November is shaping up to be a month of fresh starts. In the YA world, nothing can stop the fierce teens who face unconquerable evils or risk everything for friendship or love. I often say that one of the things that defines young adult books is an ending of hope. That’s not to say everything is wrapped up in a neat bow. Nothing can ever be that simple. But it does leave the door open for a better future.
This month, I’ve got seven books about sisterhood, magic, love, and devilish princes that prove my point. Happy reading!
The Ravens - Kass Morgan and Danielle Paige (available now)
It’s still the season of the witch. Powerhouse authors Kass Morgan (The 100) and Danielle Paige (Dorothy Must Die) have teamed up to bring us a brand new coven — Kappa Rho Nu. This isn’t your average sorority. Sure, there are parties and fundraisers. But beneath the exclusive Greek life at Westerly College, the sisters of Kappu Rho Nu are really witches. Morgan and Paige each take up a different sister with something to lose. Vivi Deveraux wants to redefine herself and joining the Ravens of KRN is just her ticket. Scarlett Winters, on the other hand, comes from a long line of Ravens. She’s a legacy and the hopeful presidential candidate that will lead the sorority. When Vivi and Scarlett are teamed up for initiation, they delve deeper into the world of oaths, betrayals, and secrets.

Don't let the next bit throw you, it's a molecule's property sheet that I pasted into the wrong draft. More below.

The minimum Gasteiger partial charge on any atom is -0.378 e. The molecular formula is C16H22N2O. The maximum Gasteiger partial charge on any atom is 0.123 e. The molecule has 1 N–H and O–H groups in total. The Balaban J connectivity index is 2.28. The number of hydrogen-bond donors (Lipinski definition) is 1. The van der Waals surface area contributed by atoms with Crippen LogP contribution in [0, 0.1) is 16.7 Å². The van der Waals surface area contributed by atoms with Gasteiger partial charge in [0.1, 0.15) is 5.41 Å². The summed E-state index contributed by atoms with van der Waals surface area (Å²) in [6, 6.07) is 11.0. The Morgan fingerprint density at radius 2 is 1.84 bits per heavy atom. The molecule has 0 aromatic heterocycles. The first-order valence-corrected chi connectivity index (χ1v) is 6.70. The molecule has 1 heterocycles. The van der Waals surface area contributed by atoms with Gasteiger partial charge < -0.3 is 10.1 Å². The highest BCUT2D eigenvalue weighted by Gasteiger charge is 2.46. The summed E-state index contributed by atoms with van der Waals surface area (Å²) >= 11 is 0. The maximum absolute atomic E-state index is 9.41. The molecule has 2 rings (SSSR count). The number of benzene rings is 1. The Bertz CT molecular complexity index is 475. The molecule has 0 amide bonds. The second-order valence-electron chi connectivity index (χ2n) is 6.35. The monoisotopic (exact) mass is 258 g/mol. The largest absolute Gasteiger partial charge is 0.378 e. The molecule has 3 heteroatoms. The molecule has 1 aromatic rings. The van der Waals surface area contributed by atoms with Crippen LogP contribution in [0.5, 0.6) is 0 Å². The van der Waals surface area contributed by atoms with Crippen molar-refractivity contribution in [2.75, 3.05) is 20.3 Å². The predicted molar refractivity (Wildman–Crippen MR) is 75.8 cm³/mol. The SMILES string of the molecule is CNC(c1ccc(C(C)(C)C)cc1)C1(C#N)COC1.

The Camelot Betrayal - Kiersten White (available now)
I’m still catching up on the first book in Kiersten White’s Camelot Rising trilogy, but I am trash for anything Arthurian and Kiersten White. The sequel to The Guinevere Deception follows White’s take on “the most famous queen who never lived.” Now that she’s queen and Arthur is expanding the kingdom’s influence, everything is technically going according to plan. But Guinevere can’t shake the haunting nightmares and signs of troubles to come. If you’re familiar with the Arthurian legends, you’ll be delighted in the ways White has taken hold of the classic characters and twisted them into her own versions. Lancelot is a lady knight and is trying to prove herself as Queen’s guard. Arthur is as grand as he always is, but he isn’t truly the perfect king he’s usually painted as. I’m excited to see where White takes the trilogy next.